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'My friend’s behaviour is putting patients at risk. How can I make her change?'

  • 5 Comments

Do you have any advice for this student nurse?

“I’m worried about a fellow student nurse. We both started nursing in September last year and from the start she was a bit wild and sometimes took pills on nights out.

“Over the last couple of months she’s been completely out of control. She’s been staying out clubbing til 3 or 4 in the morning when she has placement the next day and she smokes cannabis from the second she wakes up in the morning. It feels like she’s always stoned.

“Obviously, telling university isn’t an option because I don’t want her to get kicked off the course. She doesn’t think there’s a problem so I feel like I have to do something to make her realise the effect this could be having on her patients.”

“What should I do?!”

Anonymous, Manchester

 

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  • 5 Comments

Readers' comments (5)

  • As hard as it might be you should report your friend to the university. Not telling because you don't want to get her kicked off the course is not a good enough reason - you are potentially putting patients lives at risk and being negligent by not saying anything... Have you thought about letting them know anonymously?

    Whilst we are only student nurses we are also governed by the code of conduct that stipulates we should protect those in our care. How would you feel if your friend made a fatal/major error and it happened because she was stoned?

    Not only that, perhaps your friend needs some help to get over a drug problem. She may not realise she has a problem.

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  • I agree with the comment above and you are helping her and protecting vulnerable patients and making it easier for yourself and everybody else involved by taking early action rather than leaving the problem to fester. it sounds as it your friend needs help, possibly professional, and without which the things will get worse and will be a sure way she could be thrown off the course. with early appropriate help she may be able to continue her studies.

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  • I suggest that you first tackle your friend and encourage her to seek help with her problem, because that is what it is. Tell her that if she does nothing then you will have no option but to speak to senior lecturers at university as you are covered by the professional code that the NMC has devised for the protection of patients and colleagues even though you are a students. This will be the first of many situations that you will be exposed to in your chosen profession and your friends behaviour is irresponsible and she is endangering patients safety with her current behaviour.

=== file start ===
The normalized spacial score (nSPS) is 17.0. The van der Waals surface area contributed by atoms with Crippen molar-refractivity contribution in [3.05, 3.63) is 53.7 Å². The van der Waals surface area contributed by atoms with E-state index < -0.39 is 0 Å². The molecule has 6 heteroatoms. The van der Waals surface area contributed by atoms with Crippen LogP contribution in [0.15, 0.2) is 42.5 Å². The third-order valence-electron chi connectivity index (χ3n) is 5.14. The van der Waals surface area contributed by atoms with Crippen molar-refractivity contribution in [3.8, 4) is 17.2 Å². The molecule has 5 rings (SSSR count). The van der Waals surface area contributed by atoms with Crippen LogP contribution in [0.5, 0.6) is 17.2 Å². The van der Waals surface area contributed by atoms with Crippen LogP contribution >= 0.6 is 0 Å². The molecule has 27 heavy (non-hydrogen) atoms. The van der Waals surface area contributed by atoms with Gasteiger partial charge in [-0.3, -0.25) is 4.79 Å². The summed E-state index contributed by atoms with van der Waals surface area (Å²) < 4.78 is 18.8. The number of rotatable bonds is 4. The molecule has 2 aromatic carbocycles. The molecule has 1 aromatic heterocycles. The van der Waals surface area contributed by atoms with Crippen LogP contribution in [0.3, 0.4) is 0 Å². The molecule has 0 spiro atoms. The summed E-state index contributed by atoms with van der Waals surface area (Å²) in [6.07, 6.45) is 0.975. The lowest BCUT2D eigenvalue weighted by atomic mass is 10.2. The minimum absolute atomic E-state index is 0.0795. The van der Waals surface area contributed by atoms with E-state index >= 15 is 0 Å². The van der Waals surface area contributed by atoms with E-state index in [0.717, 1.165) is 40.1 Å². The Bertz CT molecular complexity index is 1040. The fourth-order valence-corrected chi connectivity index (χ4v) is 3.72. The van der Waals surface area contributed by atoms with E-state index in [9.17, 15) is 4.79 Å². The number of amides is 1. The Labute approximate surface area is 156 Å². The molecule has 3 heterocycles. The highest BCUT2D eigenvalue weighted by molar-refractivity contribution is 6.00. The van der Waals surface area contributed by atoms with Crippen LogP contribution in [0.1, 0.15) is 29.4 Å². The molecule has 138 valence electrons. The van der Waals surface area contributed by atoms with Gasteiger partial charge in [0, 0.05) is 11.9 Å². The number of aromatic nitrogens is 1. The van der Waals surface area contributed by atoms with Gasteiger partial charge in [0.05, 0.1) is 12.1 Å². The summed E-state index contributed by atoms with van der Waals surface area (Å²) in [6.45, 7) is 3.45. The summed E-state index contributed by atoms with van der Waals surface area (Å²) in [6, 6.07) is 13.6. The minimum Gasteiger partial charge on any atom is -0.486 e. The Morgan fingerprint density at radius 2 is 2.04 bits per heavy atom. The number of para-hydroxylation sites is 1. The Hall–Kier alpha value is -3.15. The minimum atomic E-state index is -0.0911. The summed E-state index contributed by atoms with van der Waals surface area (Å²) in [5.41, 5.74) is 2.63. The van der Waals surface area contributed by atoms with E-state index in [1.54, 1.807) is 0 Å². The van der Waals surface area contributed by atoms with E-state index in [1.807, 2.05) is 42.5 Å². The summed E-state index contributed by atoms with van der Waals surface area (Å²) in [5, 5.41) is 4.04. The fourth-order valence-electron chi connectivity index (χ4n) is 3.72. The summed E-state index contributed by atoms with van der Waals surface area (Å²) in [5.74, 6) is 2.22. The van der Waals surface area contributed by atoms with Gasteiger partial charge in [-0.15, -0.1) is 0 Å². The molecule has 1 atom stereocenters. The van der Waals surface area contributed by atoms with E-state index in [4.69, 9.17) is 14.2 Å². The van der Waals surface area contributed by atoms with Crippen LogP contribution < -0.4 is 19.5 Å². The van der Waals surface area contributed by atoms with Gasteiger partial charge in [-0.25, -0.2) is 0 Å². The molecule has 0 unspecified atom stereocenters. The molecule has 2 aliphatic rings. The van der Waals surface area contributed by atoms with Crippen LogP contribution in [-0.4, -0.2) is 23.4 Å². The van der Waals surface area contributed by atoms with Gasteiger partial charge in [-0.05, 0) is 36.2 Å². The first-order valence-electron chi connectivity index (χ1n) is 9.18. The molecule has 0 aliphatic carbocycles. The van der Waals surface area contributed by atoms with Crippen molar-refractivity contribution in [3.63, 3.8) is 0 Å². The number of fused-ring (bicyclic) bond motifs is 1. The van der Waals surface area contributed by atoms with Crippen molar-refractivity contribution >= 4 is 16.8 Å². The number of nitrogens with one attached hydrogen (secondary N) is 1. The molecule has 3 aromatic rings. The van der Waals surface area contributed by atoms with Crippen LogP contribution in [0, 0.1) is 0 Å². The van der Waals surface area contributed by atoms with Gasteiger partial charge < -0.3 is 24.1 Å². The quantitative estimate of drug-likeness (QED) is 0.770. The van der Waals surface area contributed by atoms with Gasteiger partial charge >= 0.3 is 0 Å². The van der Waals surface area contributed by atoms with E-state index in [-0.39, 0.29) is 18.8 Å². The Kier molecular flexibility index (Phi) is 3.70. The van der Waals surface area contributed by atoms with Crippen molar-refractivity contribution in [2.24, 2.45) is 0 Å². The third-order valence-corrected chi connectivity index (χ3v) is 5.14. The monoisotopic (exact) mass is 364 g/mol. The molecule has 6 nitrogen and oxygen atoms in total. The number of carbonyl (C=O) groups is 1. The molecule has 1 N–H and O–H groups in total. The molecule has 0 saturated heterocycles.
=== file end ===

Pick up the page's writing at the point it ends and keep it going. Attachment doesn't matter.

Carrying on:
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  • How would you feel if this nurse was treating one of your family members....would you speak up then? In nursing we are confronted by many challenging situations. You have to be professional and put the best interests of the patients first. You have a duty of care to your patients and they must be your first concern. Have a look at the NMC guidelines for raising concerns...it not only will be a useful guide over the next 3 years but it will help you to understand what your responsibilities are in this kind of situation.

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  • To echo everyone else- you have a duty of care. To be honest, if there have been no direct consequences of her behaviour on patient care so far, the university would probably try to support her in addressing her problem initially rather than kick her off the course immediately. You dont have to be completely explicit, perhaps you could tell the university you are worried about her behaviour, staying out late, you 'suspect' she may be either taking substances or drinking to excess.. they will still look into it without you feeling like youve completely gone behind her back. It may just be enough to scare her into action. You do need to say something though, to prevent something terrible from happening. Also think of your friend, she might need some kind of supportive input but may not be in a position to ask for it herself right now. Also If something happened in practice to endanger a patient and she ended up being removed from the programme, imagine how she would feel. Saying something now will protect both her and the patients in the long run. Good luck! :-)

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